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History of Comprehensive Immigration Reform

History of Comprehensive Immigration ReformA proposal for comprehensive immigration reform was introduced by the US Senate’s “Gang of Eight”, in April and this immigration reform bill includes a 13 year path to US citizenship for the undocumented residents. In 2004, senators Ted Kennedy, D-Mass., and John McCain, R-Ariz., worked together and introduced an immigration reform bill. The top priority for the Republicans was border security and the Democrats wanted to legalize undocumented immigrants. Both the parties also wanted to prevent US employers from hiring undocumented immigrants. Both the parties supported a guest worker program that would permit foreign nationals to work in America but not to become permanent residents of the country. The Senate approved the Kennedy-McCain initiative but the bill did not pass the US House, though it was supported by President George W. Bush.

The key elements of the immigration reform bill were enhanced border securities, penalties for employers who hire undocumented immigrants, guest worker programs and paths to US citizenship for the undocumented immigrants. In the year 2009, President Obama took office and he promised that he would reform the country’s immigration laws and legalize undocumented immigrants. But he failed to pass comprehensive immigration reform in his first term and he stated that he would get the reform done in his second term. According to President Obama, comprehensive immigration reform must include border security measures and it must contain serious penalties for US companies that hire undocumented immigrants.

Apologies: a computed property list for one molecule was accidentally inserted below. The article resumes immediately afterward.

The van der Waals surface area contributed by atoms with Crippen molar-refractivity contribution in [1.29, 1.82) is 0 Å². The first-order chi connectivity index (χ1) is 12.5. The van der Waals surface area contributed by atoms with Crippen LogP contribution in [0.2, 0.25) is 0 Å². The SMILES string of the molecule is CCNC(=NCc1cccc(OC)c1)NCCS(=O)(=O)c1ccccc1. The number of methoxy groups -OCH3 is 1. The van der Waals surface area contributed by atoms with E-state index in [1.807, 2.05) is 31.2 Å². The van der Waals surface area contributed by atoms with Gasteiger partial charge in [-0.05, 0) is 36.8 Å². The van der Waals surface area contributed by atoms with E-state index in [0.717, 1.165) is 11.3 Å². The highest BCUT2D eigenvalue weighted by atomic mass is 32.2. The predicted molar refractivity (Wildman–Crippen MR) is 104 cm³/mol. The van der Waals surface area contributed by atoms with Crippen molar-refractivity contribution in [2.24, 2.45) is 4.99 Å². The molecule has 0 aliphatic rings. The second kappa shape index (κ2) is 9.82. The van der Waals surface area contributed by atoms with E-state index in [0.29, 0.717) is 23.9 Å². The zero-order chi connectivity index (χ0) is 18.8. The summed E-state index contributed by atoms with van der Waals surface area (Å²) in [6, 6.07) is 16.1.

The immigration reform bill unveiled by the senators includes similar provisions that were included in the bill of Senators Ted Kennedy and John McCain. According to the bill of the “Gang of Eight”, the US Department of Homeland Security must secure the borders of the country and achieve 90 percent effectiveness and only after this happens, undocumented immigrants would be permitted to apply for legal status. Likewise, the bill would expand few existing visa programs like the V visa program and H-1B visa program. Moreover, new guest worker programs for low-skilled workers and agricultural workers would be created. All the US employers would be required to use E-Verify and would be prevented from hiring undocumented immigrants. The bill is supported by many as the bill would create a pathway to US citizenship for all the undocumented immigrants who are living in the country and for certain categories of undocumented immigrants who were deported from the country.

Earlier, the Republicans opposed allowing undocumented immigrants to remain in the country. But, Hispanics, in large numbers voted for President Obama in 2012 and now the Republicans also want to attract those voters. Hence, they have also started to support immigration reform. Under the legislation of the Gang of Eight, undocumented immigrants who learn English, pay taxes, pay fines and undergo background checks could apply for legal status and then for US citizenship. However, they would be put on a waiting list and they would have to wait for years to obtain US citizenship.

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